NASA, Colleges Join for RockSat-X Rocket Launch Project


You probably competed in a science fair, but your project probably wasn’t launched into space.

This week, NASA launched a rocket containing student experiments from Wallops Island, Virginia. It was expected to land 15 minutes after its launch in the Atlantic Ocean about 60 miles from the coast after hitting a 90 mile peak and briefly leaving the atmosphere.

Seven higher education institutions across the country, including both community colleges and universities, participated in the program, named RockSat-X. The institutions included Virginia Tech; the University of Colorado Boulder; Northwest Nazarene University, Nampa, Idaho; the University of Puerto Rico; the University of Nebraska, Lincoln; Capital Technology University in Laurel, Maryland; and the University of Hawaii Community Colleges at Honolulu, Kapiolani, Kauai, and Windward.

Chris Koehler, Director of the Colorado Space Grant Consortium, said that the project gets bigger and better every year:

Each year the RockSat-X projects are expanding their reach into the complexity of experiment design. We are pleased to be working with NASA and the sounding rocket program in providing an avenue for these students to expand and put into practice their skills as they prepare to enter careers in science, technology, engineering or mathematics.

The team of Virginia Tech students designed and built a 3D printer for the experiment. The purpose is to see how fluctuations in gravity affect 3D printing as it prints out the school’s “VT” logo. The results will be freely available and will be used to further improve the team’s design.

Virginia Tech computer science senior Sebastian Welsh said:

We wanted to be the pioneers of that and get to be the first to tackle the problem.

According to, the University of Hawaii was the only community college to be included. NASA awarded them a two-year, $500,000 grant for “Project Imua,” an initiative bringing together faculty and students.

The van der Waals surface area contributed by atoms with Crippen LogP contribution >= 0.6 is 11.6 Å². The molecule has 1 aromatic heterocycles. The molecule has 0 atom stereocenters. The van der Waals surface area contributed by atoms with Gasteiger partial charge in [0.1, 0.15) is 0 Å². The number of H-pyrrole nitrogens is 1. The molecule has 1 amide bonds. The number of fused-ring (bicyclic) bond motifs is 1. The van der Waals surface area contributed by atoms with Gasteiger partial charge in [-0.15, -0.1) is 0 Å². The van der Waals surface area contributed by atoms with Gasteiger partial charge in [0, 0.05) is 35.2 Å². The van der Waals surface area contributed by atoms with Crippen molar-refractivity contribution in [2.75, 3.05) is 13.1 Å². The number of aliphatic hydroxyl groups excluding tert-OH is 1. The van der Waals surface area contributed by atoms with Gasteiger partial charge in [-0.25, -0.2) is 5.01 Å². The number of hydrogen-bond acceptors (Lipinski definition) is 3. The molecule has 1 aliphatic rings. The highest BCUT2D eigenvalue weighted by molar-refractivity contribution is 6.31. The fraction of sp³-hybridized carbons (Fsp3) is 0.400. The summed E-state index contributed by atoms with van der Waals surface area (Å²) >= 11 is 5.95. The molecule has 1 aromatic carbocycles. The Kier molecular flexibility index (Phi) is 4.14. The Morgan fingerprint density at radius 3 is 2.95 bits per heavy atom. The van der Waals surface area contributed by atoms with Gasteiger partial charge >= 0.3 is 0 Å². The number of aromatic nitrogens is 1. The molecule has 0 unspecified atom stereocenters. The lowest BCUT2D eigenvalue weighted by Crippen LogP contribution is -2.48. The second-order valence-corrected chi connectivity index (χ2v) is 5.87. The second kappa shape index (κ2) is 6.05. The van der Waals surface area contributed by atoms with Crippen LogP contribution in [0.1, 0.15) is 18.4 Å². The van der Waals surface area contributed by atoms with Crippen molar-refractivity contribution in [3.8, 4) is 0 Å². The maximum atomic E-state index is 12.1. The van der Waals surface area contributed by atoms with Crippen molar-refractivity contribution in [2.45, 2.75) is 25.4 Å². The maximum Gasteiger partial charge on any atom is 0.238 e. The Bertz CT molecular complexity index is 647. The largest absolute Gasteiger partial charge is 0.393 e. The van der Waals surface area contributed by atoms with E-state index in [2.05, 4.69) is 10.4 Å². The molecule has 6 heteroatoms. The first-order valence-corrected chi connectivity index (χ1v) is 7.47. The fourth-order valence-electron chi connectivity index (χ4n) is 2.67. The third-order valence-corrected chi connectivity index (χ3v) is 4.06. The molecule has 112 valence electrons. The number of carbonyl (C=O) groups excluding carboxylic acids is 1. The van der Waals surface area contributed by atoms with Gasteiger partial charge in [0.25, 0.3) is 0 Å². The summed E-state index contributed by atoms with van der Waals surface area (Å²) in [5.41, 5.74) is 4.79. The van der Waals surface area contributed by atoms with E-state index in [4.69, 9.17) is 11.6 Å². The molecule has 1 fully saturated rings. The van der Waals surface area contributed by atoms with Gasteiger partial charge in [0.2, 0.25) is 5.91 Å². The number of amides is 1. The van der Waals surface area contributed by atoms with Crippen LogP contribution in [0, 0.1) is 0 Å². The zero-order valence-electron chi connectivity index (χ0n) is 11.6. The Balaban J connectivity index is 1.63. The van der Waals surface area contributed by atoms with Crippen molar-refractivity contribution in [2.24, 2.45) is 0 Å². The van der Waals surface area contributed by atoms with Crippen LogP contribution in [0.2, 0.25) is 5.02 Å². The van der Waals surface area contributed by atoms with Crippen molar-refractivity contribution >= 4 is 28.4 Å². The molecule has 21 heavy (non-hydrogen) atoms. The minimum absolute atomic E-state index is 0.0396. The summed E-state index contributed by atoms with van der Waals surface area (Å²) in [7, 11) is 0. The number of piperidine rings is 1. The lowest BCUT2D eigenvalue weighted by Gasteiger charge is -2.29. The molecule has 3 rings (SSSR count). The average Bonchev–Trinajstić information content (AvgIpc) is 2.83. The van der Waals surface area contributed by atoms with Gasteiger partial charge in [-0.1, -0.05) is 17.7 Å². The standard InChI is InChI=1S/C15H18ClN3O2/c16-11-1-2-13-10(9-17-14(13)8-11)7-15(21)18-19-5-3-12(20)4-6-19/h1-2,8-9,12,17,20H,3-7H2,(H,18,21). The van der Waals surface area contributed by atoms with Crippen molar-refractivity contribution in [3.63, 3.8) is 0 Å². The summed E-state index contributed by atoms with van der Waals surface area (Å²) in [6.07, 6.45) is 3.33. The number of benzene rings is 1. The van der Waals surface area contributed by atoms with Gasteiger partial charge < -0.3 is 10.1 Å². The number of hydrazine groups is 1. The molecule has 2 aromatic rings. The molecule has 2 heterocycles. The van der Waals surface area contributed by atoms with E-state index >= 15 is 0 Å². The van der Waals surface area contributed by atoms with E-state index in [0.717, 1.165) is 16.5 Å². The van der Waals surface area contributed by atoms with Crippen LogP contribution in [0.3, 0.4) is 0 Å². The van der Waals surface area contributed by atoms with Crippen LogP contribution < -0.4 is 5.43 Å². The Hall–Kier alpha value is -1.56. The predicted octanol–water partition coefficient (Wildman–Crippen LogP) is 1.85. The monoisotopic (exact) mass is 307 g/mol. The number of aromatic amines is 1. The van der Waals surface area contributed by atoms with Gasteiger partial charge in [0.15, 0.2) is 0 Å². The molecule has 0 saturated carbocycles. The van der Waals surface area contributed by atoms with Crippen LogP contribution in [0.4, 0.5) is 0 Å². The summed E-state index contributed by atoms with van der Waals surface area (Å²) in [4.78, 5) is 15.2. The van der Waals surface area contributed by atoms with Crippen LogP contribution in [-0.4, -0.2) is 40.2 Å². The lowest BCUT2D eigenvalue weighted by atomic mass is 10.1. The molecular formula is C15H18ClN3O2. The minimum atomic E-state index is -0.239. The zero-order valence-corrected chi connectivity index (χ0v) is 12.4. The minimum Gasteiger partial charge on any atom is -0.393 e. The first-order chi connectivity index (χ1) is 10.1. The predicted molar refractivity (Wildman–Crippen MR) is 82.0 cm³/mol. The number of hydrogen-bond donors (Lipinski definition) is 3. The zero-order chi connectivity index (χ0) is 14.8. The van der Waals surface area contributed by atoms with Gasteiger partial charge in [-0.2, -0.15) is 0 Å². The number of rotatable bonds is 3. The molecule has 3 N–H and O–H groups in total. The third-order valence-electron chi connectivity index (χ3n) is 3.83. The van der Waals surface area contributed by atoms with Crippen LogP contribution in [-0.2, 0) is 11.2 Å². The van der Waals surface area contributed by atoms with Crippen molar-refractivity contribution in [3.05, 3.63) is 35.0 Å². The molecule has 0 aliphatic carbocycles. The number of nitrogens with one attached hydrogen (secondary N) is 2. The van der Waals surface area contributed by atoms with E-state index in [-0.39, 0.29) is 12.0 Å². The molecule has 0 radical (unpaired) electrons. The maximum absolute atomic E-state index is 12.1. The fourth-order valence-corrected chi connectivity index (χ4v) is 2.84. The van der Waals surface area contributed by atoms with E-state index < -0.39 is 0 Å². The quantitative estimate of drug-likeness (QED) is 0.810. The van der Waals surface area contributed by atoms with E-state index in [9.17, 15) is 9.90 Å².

Other experiments include testing a cheaper way to beam data back to the ground and researching crystal growth in microgravity, writes Michael Pearson of CNN.

Rishab Maharaja, an adjunct professor at Capitol Technology, said that combining expertise and talents results in a unique approach:

Our team has an array of students with various lines of study. We come together as a team and apply knowledge from various different degrees. The program also allows the students to understand that a project flying into space requires team work. Because, there are various people involved, the students are presented with a dynamic learning environment in which they have to learn how to work together.

The Associated Press quoted Phil Eberspeaker, chief of the Sounding Rocket Program Office at Wallops:

This is the fifth flight of a RockSat-X payload. The program has provided students a way to not only showcase their skills but also challenge them in developing experiments for suborbital flight. We are thrilled to be part of a program that encourages students to expand their capabilities.

The rocket was launched at 6:05am. It had been slated for Tuesday, but the weather didn’t cooperate. The device was a two-stage Terrier-Improved Malemute suborbital sounding rocket.

Joseph Ciotti, a professor of physics, astronomy, and mathematics at Windward Community College, said that RockSat-X is a one-of-a-kind competition:

Unlike other rocketry programs that can span several academic years, RockSat0X’s rigorous one-year timeline– from concept of design to payload launch– affords us a practical timeframe to engage our community college students in a demanding and comprehensive aerospace project, while ensuring their participation in a complete mission from start to finish.

A more comprehensive list of the experiments and their details can be found at WTKR.

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